Kevin Kampschror, Esq.
This is one of the most common questions I get when people come to retain
my services. As with many other areas in law, it depends. There are a
couple of procedural things to keep in mind. First, if you have been released
to a full duty work status, your employer can terminate you at will, with
no consequences. However, any remaining workers’ compensation benefits
such as medical care, medical procedures, or even the PPD rating (if applicable)
will be unchanged by your termination. On these facts, there would be
essentially no impact to your case. Second, if you are still on light
duty or are even collecting TTD because your employer cannot accommodate
your restrictions, then things change considerably.
NRS 616C.232 states in relevant part that if the injured employee was discharged
from his or her employment solely for the employee’s misconduct
and not for any reason relating to the employee’s claim for compensation;
and it is the injured employee’s discharge from his or her employment
for misconduct, and not the injury, that is the sole cause for the injured
employee’s inability to return to work with the pre-injury employer.
See also Hudson v. Horseshoe Club Operating Co., 112 Nev. 446, 916 P.2d 786 (1996). Furthermore, discharge from employment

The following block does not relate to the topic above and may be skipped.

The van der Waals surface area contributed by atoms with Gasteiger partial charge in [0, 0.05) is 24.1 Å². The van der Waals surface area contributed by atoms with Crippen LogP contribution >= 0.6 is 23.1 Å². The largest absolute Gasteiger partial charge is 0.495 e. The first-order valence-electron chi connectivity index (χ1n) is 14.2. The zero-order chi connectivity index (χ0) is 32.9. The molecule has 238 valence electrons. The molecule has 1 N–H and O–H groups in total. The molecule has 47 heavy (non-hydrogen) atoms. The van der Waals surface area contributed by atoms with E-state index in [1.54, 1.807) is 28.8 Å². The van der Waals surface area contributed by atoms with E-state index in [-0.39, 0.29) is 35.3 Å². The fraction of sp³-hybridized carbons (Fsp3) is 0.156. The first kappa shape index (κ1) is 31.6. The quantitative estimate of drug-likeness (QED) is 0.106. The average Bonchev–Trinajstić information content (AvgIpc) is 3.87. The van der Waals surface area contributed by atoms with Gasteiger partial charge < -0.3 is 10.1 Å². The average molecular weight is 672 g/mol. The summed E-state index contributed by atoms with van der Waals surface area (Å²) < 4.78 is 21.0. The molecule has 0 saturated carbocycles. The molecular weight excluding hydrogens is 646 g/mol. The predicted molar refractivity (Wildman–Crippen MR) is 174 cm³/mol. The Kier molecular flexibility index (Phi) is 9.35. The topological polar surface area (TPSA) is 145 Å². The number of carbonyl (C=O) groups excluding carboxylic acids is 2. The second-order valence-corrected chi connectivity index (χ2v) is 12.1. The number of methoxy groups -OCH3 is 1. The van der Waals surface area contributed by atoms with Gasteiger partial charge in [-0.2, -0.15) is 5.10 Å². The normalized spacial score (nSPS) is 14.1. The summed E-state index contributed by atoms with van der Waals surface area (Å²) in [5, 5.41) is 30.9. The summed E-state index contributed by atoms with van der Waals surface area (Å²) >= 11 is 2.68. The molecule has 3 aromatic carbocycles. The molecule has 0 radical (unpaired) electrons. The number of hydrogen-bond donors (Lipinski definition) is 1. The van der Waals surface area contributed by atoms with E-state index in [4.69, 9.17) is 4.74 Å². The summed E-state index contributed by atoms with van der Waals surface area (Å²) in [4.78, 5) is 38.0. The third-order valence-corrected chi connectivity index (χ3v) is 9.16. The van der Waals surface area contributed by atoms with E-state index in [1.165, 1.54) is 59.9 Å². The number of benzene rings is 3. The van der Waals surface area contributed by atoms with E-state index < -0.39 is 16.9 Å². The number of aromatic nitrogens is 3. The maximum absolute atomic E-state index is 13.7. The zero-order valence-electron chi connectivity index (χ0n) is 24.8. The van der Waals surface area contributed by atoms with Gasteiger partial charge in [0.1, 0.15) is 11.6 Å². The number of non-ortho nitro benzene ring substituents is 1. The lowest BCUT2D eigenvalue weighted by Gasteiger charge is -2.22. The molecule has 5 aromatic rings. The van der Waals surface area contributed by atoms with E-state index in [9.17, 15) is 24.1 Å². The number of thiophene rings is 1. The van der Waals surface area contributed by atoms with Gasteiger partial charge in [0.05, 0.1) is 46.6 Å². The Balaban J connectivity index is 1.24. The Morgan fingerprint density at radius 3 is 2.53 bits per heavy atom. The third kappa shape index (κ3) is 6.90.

for reasons other than gross misconduct does not limit an injured employee’s
entitlement to receive benefits for temporary total disability.
Id.; NRS 616C.232.
Therefore, what the above law states is that the only way your employer
will be able to terminate you while you are still collecting TTD –
without being then legally obligated to continue to pay you – is
if you are terminated for “gross misconduct.” If your employer
does terminate you while collecting TTD, they will have to continue to
pay you the TTD until you are released back to full duty, regardless if
you are still an employee or not.
There is no specific definition of what constitutes “gross misconduct.”
As you may suspect, employers attempt to allege almost everything is gross
misconduct. However, unlike almost all other legal issues in workers’
compensation, NRS 616C.232 shifts the burden to the employer to prove
by a preponderance of the evidence that the employee was indeed terminated
for something that is “gross misconduct.” Employers can often
find themselves unable to meet their legal burden as just declaring that
an employee was terminated for gross misconduct is typically not enough.
This is a complex area of workers’ compensation law. Termination
during your workers’ compensation case can be very tricky, depending
upon the timing and the specific facts. As always, it is advised you seek
an experienced attorney who is able to assist in obtaining all benefits
that you are entitled to under Nevada law.